The notion that human DNA does not carry enough information to encode a human is just flat-out false. In any case, if the information were encoded by means of fractals or by recursive means, that would still be encoding, as you admit.

    I’m really not sure what you’re all knickers-in-a-knot about. This was my original comment on this topic:

    The form of a body is encoded in the DNA.

    Certainly, up to a point. Though there aren’t enough codons to “encode” everything, even as regards the physical form, so something must be going on beyond the mere “blueprint” metaphor. Maybe more like meta-rules.

    IOW, I contended only that the DNA is not a mere “blueprint” metaphor, but something more in the lines of the way “flocking behavior” is emergent from three basic rules which in themselves say nothing about how to get the flock out of here.

    Epigenetics again! My google research tells me that epigenetic changes aren’t passed down through successive generations so aren’t any sort of challenge to or replacement for evolution by natural selection.

    I didn’t say it was. I only said that DNA did not in itself contain the information to build the human body; but rather that it contained the rules for generating that information. Note that DNA constructs no proteins unless and until it is embodied in a living being at the moment of conception; at which point the matter becomes a self-unfolding system. Now, genetics was itself a scientific replacement for the metaphysical notion of “natural selection,” but that is another story.

    while refuting this creationist nonsense

    It was my impression that all this was cooked up by actual biologists, esp. of the microbiologic and genetic sort; rather than by, say, mid-Victorian country squires with a hobby in natural history. It turned out that genetics was not so simplistic as previously supposed. That’s all.
    http://shapiro.bsd.uchicago.edu/Shapiro.2013.Rethinking_the_(Im)Possible_in_Evolution.html

    What the genes express depends to some extent on the conditions under which they are expressed. The Mediterranean wall lizards that developed a new organ in the space of twenty years after they were transplanted from a sere island in which they lived by insects and cannibalsm to a lush one in which they lived by plant-eating continued to express that organ; although it might be interesting to see what happens if their descendants were repatriated to their original habitat. Will the organ vanish from their grandchildren?

    The survival of advantageous traits can certainly be better understood when we take into account what the organism is actually trying to do. If the lizards are trying to eat plants, the digestive organ is an “advantageous” feature, but it is not “advantageous” in some cosmic sense.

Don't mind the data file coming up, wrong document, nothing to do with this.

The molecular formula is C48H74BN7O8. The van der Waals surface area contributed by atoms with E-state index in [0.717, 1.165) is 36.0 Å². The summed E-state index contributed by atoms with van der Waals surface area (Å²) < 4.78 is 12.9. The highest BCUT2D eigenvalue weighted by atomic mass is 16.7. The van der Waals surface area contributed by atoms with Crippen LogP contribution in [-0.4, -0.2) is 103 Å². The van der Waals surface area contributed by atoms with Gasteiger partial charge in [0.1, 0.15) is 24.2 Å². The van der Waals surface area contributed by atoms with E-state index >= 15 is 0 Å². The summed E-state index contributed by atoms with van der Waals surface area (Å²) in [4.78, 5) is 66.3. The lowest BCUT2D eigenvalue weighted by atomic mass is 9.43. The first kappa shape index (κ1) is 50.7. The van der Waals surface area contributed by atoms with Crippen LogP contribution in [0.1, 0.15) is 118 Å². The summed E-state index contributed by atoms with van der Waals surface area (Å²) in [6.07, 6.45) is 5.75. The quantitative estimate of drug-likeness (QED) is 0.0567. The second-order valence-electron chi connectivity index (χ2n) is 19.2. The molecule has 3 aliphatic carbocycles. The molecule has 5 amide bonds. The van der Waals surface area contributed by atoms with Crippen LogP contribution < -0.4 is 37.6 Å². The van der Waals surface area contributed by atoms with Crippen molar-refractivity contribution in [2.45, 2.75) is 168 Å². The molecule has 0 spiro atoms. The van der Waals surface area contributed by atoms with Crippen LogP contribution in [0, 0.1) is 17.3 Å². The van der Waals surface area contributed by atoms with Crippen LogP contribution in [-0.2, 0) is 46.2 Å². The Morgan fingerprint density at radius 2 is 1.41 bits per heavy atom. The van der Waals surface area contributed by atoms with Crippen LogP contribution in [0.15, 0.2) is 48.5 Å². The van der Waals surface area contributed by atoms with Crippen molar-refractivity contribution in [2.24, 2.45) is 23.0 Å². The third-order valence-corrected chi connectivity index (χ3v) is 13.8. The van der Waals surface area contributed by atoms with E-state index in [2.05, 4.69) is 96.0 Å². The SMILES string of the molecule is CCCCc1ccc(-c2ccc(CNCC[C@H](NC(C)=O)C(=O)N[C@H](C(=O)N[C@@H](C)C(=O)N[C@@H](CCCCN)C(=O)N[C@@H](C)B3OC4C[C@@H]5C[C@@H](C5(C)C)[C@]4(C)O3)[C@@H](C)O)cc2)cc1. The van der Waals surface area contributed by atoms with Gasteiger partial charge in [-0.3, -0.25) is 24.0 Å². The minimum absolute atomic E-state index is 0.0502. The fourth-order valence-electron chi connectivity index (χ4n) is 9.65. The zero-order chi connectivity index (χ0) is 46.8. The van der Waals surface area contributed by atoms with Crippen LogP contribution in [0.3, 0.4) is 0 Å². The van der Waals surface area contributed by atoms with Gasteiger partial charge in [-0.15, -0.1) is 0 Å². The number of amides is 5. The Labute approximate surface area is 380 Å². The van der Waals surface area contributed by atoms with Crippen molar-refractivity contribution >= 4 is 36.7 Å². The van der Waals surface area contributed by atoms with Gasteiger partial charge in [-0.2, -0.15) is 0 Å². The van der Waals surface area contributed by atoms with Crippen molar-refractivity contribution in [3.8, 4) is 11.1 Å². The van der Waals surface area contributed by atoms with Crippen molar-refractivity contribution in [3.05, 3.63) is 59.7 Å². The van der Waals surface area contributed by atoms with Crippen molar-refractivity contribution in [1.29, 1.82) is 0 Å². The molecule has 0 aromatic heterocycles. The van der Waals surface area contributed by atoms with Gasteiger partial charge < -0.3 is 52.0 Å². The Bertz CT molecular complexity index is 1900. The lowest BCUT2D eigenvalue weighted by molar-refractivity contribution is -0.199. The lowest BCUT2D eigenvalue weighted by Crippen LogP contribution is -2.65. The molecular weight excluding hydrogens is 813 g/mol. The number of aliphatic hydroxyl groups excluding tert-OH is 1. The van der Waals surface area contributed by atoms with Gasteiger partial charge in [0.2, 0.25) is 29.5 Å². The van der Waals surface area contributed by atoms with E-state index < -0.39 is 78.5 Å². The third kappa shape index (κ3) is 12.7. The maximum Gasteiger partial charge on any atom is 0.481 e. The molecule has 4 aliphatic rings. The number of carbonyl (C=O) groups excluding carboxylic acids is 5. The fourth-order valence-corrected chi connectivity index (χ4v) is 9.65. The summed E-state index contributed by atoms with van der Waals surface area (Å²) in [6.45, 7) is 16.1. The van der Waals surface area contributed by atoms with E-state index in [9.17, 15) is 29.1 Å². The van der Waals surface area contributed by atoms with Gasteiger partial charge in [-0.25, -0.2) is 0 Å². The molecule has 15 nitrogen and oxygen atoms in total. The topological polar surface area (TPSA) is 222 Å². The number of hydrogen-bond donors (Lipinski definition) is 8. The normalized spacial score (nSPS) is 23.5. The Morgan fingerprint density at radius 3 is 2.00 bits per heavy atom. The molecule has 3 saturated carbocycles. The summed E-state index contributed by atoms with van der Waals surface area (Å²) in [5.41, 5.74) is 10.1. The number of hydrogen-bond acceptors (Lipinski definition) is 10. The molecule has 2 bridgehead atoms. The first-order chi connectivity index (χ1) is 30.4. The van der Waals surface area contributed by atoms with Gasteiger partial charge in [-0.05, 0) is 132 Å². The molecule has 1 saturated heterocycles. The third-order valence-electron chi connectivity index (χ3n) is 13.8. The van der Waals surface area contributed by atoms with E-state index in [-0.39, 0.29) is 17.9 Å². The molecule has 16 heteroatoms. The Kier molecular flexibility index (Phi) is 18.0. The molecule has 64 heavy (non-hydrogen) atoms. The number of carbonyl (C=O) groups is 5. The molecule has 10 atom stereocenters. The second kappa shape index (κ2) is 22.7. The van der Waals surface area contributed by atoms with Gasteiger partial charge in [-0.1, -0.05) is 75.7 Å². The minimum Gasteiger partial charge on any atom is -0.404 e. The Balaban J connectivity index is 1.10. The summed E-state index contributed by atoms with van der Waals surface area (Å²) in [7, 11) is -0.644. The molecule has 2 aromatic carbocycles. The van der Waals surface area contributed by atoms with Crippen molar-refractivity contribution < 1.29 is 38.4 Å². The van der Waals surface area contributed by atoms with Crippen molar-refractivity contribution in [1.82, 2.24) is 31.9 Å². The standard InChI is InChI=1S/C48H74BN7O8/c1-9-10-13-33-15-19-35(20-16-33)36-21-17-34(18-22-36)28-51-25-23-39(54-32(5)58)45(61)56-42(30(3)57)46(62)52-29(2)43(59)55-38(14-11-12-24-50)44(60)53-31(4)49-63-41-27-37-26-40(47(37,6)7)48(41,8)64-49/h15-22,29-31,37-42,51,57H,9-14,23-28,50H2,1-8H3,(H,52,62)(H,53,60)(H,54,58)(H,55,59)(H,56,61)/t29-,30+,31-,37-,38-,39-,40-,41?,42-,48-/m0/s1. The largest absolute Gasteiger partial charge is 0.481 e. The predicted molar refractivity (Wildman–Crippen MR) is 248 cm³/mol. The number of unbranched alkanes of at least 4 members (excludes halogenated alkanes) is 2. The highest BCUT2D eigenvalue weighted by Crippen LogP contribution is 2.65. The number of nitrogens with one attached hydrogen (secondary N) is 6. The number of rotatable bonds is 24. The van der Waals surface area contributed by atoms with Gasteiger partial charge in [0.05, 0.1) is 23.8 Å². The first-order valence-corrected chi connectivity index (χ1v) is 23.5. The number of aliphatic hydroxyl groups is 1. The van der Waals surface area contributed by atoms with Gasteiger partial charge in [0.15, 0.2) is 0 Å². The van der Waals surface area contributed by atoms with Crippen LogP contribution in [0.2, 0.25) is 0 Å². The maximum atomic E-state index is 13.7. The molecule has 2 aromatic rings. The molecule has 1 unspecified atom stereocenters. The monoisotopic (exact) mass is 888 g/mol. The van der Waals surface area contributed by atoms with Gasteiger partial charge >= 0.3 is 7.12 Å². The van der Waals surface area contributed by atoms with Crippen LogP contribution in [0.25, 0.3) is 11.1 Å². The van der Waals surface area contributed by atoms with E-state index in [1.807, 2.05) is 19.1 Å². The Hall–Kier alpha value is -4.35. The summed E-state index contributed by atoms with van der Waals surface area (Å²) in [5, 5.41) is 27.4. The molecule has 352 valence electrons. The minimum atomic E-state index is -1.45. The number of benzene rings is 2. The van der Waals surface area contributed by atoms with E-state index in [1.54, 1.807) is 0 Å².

Creation has nothing to do with evolution, save that the former is a prerequisite for the latter. Something must exist before it can change.

    (Link to baffling diagram of unknown meaning.)

    Well, there was a link to some explanatory material.

    I have to admire your style in linking to yourself as a reference!

    Nothing without style!

    your argument is still rooted in Dualism

    I can neither agree nor disagree unless I understand what you mean by “dualism.” If you mean the Cartesian substance dualism cooked up during the scientific revolution, with its ectoplasm and other trappings, I must demur. But if you mean there are not two principles upon which being is predicated, it is surely obvious.
    https://thomism.wordpress.com/2016/04/30/is-substance-dualism-about-substances/

    your “substantive form” is an unnecessary, superflous “meta” layer attached to what is really only a collection of atoms.

    A collection of what? Surely you don’t suppose that atoms are formless, even if we restrict ourselves to Daltonian “atoms.” Atoms have their own substantive forms that make them what they are. Their material causes are protons and electrons, but a sodium atom and a chlorine atom are composed of the same parts. What makes one a flammable metal and the other a poisonous gas is the number and arrangement of those parts: IOW, their form.

    The forms of inanimate bodies are in fact the easiest to discern. Sodium, e.g. consists of eleven electrons bound in three energy levels of 2, 8, and 1 electron, resp. These are coupled with eleven protons and bulked up by twelve neutrons. (Neutrons are thought to be compounds of a proton with an electron, but the jury is still out.) This arrangement, or form, is not itself a material thing, but is a necessary second principle to explain the being of sodium. “Every thing is some thing.”